Last week I heard from a reliable source that Western & Southern is paying attorneys to go over my posts in Cincyopolis. I can only assume they are exploring possible legal action against me. And for about an hour, I was terrified. From my first post I’ve always understood that their corporate culture prefers to settle disagreements in court where they almost always win.
But after the initial shock wore off, I found myself surprisingly calm, absolutely certain in the center of my being that I made the right decision to write this blog and try to get more people talking about public policy and real estate.
Here’s what I hope their lawyers will tell them:
My concerns about the properties of Western & Southern and John Barrett are ones of democratic process and the fair and equal application of the law. In almost a year of research, I have never identified a single instance of criminal activity on the part of this organization. I have, however, discovered patterns of inconsistency in the appraisals of the Hamilton County Auditor’s office that go far beyond any one individual or corporation. And I believe that City Council’s standard usage of Emergency Ordinances on development issues for more than thirty years has been illegal as it has made public discussion on these issues impossible.
I support the development of Western & Southern properties in the Lytle Park Historic District and look forward to the day when my condominium is not surrounded by empty buildings. As owners they are entitled to develop those properties in any way they see fit as long as these projects are in compliance with current zoning and developed with private funds. However, if they intend to use public dollars for these projects, concerned citizens have a responsibility to be a part of the conversation about the risks and rewards on such substantial, long-term investments.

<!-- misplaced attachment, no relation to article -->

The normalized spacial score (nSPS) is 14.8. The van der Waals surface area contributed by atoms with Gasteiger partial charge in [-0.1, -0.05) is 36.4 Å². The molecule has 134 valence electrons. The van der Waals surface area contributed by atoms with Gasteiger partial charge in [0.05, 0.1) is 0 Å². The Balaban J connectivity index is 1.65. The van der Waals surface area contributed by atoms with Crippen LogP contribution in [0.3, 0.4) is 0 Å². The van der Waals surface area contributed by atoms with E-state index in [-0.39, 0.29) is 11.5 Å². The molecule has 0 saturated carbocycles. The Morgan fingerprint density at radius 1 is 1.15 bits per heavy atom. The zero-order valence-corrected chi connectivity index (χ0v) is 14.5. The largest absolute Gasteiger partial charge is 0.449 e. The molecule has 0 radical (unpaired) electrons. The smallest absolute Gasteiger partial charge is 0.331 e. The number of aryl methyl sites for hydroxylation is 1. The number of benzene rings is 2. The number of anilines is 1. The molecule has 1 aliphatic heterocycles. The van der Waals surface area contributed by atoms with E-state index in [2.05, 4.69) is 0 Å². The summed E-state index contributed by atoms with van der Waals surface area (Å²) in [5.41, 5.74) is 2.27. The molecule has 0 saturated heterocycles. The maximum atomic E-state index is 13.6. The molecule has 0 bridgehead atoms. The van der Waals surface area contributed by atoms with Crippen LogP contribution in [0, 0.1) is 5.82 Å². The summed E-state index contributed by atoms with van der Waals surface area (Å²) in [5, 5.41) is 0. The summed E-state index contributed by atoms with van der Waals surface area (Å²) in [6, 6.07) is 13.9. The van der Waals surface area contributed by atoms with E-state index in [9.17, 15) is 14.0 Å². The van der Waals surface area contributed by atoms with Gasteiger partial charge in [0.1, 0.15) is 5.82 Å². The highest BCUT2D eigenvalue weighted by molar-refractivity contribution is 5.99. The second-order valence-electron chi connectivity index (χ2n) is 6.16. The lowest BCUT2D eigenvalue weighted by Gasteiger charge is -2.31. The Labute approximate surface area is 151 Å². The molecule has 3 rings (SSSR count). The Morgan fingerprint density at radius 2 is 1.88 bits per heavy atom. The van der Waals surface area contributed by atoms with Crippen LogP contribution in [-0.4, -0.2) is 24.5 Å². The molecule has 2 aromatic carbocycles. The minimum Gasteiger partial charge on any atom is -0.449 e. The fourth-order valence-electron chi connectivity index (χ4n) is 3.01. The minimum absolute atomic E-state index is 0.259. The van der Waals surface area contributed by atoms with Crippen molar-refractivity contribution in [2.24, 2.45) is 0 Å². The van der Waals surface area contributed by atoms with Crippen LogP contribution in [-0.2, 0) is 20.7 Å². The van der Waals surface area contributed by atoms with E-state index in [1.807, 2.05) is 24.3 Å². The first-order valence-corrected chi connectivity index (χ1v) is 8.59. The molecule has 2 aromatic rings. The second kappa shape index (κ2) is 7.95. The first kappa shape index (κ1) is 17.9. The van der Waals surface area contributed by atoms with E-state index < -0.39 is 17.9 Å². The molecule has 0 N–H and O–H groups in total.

My writing is not a personal vendetta. How could it be? My one and only meeting with the CEO of Western & Southern was a chance encounter on 4th St. where I found him to be both charming and forthcoming about his vision for the neighborhood. We may disagree about what the future holds for the economy and the proper way to make development decisions, but I’ve always tried to express my opinions with respect and appreciate the good this company has done for Cincinnati.
Lytle Park is not a corporate campus and never will be. It is a public asset and it sets a dangerous precedent when a single financial interest has a disproportionate influence in private meetings on design details. While Western & Southern’s potential contribution to the refurbishment of the park is not insignificant, it should be a genuine gift as opposed to an exchange for rights typically associated with private ownership.
We’re all in this together, Western & Southern, and what’s good for the citizens of Cincinnati is what’s good for your company. We’re your future condo-buyers, the ones who will eat in your restaurants, rent your apartments and reserve the rooms in your hotels, all of which will result in more tax revenue to fund our schools and basic services. More transparency is not the enemy, but an opportunity to engage with the market in a cooperative spirit to build the best city we can be. I’m not a real estate expert. But I have absolute faith that cities make better decisions out in the light of day with a wide variety of perspectives represented.
Like the rest of this community, I wish Western & Southern nothing but the greatest future success.